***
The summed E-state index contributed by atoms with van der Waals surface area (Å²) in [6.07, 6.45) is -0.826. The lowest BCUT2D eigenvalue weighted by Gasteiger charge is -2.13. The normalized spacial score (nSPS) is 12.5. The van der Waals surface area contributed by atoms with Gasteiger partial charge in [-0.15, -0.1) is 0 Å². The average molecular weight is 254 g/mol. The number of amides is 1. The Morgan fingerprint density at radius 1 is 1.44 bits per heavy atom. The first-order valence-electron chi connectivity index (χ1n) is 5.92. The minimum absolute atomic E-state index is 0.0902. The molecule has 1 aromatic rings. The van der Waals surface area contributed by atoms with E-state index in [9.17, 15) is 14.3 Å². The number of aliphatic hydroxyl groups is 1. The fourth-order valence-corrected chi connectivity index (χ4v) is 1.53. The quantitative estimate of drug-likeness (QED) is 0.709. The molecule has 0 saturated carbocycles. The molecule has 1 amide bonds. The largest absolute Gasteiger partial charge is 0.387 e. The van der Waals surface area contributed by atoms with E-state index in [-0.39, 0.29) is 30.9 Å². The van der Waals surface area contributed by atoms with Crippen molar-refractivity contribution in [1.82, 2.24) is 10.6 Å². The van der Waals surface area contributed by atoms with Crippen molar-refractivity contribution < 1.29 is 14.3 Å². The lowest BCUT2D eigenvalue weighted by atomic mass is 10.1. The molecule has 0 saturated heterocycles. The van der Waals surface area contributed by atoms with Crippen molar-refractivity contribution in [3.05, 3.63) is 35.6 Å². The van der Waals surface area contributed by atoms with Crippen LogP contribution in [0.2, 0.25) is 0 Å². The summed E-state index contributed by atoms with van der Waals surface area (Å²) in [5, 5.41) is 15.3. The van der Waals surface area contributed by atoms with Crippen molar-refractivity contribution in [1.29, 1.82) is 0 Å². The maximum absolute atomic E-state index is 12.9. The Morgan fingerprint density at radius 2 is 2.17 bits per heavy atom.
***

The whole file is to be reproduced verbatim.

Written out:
The summed E-state index contributed by atoms with van der Waals surface area (Å²) in [6.07, 6.45) is -0.826. The lowest BCUT2D eigenvalue weighted by Gasteiger charge is -2.13. The normalized spacial score (nSPS) is 12.5. The van der Waals surface area contributed by atoms with Gasteiger partial charge in [-0.15, -0.1) is 0 Å². The average molecular weight is 254 g/mol. The number of amides is 1. The Morgan fingerprint density at radius 1 is 1.44 bits per heavy atom. The first-order valence-electron chi connectivity index (χ1n) is 5.92. The minimum absolute atomic E-state index is 0.0902. The molecule has 1 aromatic rings. The van der Waals surface area contributed by atoms with E-state index in [9.17, 15) is 14.3 Å². The number of aliphatic hydroxyl groups is 1. The fourth-order valence-corrected chi connectivity index (χ4v) is 1.53. The quantitative estimate of drug-likeness (QED) is 0.709. The molecule has 0 saturated carbocycles. The molecule has 1 amide bonds. The largest absolute Gasteiger partial charge is 0.387 e. The van der Waals surface area contributed by atoms with E-state index in [-0.39, 0.29) is 30.9 Å². The van der Waals surface area contributed by atoms with Crippen molar-refractivity contribution in [1.82, 2.24) is 10.6 Å². The van der Waals surface area contributed by atoms with Crippen molar-refractivity contribution < 1.29 is 14.3 Å². The lowest BCUT2D eigenvalue weighted by atomic mass is 10.1. The molecule has 0 saturated heterocycles. The van der Waals surface area contributed by atoms with Crippen molar-refractivity contribution in [3.05, 3.63) is 35.6 Å². The van der Waals surface area contributed by atoms with Crippen LogP contribution in [0.2, 0.25) is 0 Å². The summed E-state index contributed by atoms with van der Waals surface area (Å²) in [5, 5.41) is 15.3. The van der Waals surface area contributed by atoms with Crippen molar-refractivity contribution in [1.29, 1.82) is 0 Å². The maximum absolute atomic E-state index is 12.9. The Morgan fingerprint density at radius 2 is 2.17 bits per heavy atom.